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    Why do you need a power meter?

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    Alex R
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    Re: Why do you need a power meter?

    Post by Alex R on Thu Mar 11, 2010 10:59 am

    Fail.

    Using an example of power output v power output in a set situation and blaming the power out put differences as the 'error' and then saying that an Ironman pacing tool such as power is better replaced by RPE is extremely flawed. The part of the equation that caused the difference was your fatigue. Training and racing involves much and this is why we Taper and recover. You would not go out and do n FTP test on day 7 of a 1000km bike week unless you were stupid. You would wait until say day 6 of rest week to do it when fresh. Your fatigue did not allow you to push your numbers. If this was actall a race you would hav rigt there in black and white feedback that your physical state was not up to scratch instead of some very subjective 'feeling'.

    To forgt power for second and use similar concept in swimming, lets just say on those two days you did a 6 x 100m all out and graphed the times. I would guarente that on those days you would have suffered similar fade. This is because it is an all out efort. Let us not forget with power for Ironman it is 70% of threshold so not by any means hard.

    To pose a question o RPE V Power come race day, just say you did go in fatigued, which would give you the faster time, riding an RPE that is adjusted as per your 'feeling' or busting your arse to ride you goal power zone? The major failure of RPE in my personal experience is that it is far too easy to take the 'easy' option when things get hard as there is no quantifiable effort beyond things like 'moderately hard' or 'easy'. When I am stuffed at the end of an Ironman, moderately hard is actually pretty friggn slow.
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    Alex R
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    Re: Why do you need a power meter?

    Post by Alex R on Mon Mar 15, 2010 7:32 am

    Taking it a little further, was talking with the guy who is coaching the local group here about racing strategy and pacing. Using Busso as a specific example, my goal is to get of the bike in 6 hours flat. That 6 hours is swim, T`1 and bike. What that is for me in real terms is a 62 min swim, 3 min transition and 4:55 bike. 4:55 is just a touch faster than 36km/hr.

    The rule of thumb for an Ironman bike in power terms id 72-75% of FTP. For me, that is something around 275 watts average as I have mentioned before. This has always concerned me as I know that 275 average is atually a pretty solid ride and I am not certain I could go out and run all that well off it. Anyway, I did some more testing on my new bike. I am going to get the cda figures crunced to find out exactly what it is but the summary was pretty good. The day was a little windy which skews power figures a bit in the high sense so my actual speed for the average would be higher in a more calm environment. I discovered that riding a window between 240 and 250 watts (248 average in the end) was 36.1km/hr average. Rad. Saved myself about 10% of effort for my goal outcome. Now, just to do some training and make it happen for real Laughing
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    David B

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    Re: Why do you need a power meter?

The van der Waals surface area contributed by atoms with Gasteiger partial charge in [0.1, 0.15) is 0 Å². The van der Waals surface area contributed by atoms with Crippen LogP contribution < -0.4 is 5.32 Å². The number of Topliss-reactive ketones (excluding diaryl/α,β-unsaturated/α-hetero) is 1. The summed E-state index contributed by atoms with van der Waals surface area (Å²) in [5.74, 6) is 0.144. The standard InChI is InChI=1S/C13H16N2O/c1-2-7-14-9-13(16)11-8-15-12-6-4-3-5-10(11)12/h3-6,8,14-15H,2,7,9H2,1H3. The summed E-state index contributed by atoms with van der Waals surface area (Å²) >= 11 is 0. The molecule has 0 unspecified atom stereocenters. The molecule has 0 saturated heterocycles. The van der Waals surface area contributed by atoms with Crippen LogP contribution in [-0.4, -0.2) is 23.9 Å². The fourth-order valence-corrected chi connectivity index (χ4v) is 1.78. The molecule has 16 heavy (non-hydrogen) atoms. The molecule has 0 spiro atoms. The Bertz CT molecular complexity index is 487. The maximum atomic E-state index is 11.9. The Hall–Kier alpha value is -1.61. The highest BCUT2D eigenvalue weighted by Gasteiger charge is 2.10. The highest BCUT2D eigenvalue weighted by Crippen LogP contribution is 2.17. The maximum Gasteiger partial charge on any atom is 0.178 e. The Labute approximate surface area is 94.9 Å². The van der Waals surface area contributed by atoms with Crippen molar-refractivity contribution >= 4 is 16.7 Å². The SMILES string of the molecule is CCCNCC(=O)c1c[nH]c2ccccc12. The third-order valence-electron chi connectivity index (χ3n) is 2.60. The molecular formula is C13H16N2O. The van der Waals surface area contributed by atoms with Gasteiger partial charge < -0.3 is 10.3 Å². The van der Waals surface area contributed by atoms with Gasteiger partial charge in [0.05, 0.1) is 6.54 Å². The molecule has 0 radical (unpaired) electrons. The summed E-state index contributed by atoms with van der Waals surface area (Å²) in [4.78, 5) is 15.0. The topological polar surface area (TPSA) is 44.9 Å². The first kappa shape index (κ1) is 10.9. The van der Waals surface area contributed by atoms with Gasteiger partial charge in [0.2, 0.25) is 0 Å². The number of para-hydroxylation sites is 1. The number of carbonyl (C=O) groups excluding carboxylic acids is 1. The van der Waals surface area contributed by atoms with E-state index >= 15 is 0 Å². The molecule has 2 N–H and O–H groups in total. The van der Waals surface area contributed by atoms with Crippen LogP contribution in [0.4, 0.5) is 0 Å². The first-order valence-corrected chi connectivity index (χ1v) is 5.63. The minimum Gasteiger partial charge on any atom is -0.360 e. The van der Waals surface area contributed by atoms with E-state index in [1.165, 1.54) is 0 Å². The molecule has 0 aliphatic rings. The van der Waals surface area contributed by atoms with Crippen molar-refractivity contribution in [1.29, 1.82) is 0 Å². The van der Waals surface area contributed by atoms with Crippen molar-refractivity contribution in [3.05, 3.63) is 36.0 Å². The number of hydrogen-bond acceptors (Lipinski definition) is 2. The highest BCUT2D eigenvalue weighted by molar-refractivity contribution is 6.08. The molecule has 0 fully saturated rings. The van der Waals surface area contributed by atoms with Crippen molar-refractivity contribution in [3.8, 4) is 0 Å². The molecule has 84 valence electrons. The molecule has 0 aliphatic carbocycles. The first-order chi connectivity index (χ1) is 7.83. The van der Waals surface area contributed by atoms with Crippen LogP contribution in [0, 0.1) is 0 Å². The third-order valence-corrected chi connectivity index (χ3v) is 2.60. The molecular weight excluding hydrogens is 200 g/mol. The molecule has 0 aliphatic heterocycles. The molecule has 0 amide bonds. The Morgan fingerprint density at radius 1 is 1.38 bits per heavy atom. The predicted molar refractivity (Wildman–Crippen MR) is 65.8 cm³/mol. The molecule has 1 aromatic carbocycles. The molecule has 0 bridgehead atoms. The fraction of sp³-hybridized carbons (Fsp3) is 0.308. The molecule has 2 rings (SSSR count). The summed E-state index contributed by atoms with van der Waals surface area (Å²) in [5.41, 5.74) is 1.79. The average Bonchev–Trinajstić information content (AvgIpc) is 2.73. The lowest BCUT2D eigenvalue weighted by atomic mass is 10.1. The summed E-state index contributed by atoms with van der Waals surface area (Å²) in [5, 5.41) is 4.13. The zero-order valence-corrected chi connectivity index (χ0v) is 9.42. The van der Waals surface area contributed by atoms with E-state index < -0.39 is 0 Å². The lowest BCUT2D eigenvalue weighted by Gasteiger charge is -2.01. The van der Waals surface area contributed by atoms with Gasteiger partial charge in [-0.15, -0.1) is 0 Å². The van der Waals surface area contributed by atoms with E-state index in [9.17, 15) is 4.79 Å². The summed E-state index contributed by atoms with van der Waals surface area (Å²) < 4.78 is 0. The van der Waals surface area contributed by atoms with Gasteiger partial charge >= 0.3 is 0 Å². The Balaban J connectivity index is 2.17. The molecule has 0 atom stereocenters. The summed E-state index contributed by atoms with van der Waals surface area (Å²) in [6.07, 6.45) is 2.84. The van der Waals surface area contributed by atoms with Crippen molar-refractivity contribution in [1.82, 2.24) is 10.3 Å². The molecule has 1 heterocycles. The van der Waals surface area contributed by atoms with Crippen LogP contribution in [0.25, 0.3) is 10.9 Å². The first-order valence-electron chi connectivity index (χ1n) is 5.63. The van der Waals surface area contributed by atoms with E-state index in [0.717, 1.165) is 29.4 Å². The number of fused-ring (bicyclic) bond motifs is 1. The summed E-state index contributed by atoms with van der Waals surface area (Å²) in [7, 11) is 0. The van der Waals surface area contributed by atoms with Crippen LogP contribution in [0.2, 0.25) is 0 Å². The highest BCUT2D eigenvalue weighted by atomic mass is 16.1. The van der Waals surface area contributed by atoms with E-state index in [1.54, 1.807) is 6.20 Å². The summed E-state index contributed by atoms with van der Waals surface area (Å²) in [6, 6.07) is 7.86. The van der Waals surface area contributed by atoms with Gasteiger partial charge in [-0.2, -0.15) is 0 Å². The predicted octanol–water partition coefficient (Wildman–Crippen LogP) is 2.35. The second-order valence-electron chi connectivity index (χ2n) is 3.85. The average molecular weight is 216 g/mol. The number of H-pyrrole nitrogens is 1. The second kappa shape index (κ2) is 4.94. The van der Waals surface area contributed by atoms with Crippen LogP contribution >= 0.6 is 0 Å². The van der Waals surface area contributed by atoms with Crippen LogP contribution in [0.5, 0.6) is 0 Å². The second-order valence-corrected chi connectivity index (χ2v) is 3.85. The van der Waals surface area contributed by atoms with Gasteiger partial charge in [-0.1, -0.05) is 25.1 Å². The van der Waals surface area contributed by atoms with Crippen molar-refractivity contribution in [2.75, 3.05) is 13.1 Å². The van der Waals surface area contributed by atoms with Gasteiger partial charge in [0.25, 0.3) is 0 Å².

Post by David B on Mon Mar 15, 2010 9:49 am

    On the days when you can't get to 90% of target power for the interval duration you turn around and go home. There is no training benefit to be had and you are just going to dig the fatigue hole deeper.

    If you turn up to a race and feel like that then you've completely botched your preparation.

    If you were being rigorous about your testing you would do it at the same TSB each time.
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    Cameron G

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    Re: Why do you need a power meter?

    Post by Cameron G on Tue Mar 16, 2010 12:06 am

    Alex, are you saying that the new bike and setup has reduced your drag by that amount or that your previous figures were crap? Or something else? Maybe the calibration of PM on the bike isnt right? How did that power feel?

    All the talk about powermeters had me thinking that making one wouldnt be all that hard and pretty benificial, so out the garage i went and this is what i whipped up.

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    Alex R
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    Re: Why do you need a power meter?

    Post by Alex R on Tue Mar 16, 2010 10:51 am

    Cameron G wrote:Alex, are you saying that the new bike and setup has reduced your drag by that amount or that your previous figures were crap? Or something else? Maybe the calibration of PM on the bike isnt right? How did that power feel?

    It looks like I worded it poorly. The gist of what I was saying is that I was putting the chicken before the egg. The quick summary is that my FTP is 382, 'experts' say that the perfect power output for an IM is 72% of FTP which sees me as just on 270 watts. My race goal is to get off the bike in 6 hours race time which sees me needing a 36km/hr average. A 36km/hr average only requires 248 watts with my current set up. This means I can ride easier than first thought and therefore be less burnt for the run. Conversely, I could pick a figre somewhere between the two and be a little faster off the bike than planned but still under the 72% figure. What is good is that right now I am in good enough bike shape to ride a reasonable IM bike leg and I am at least 12 months away from having to do so. A very good starting point for once as opposed to being 20 kilos overweight and unfit Sad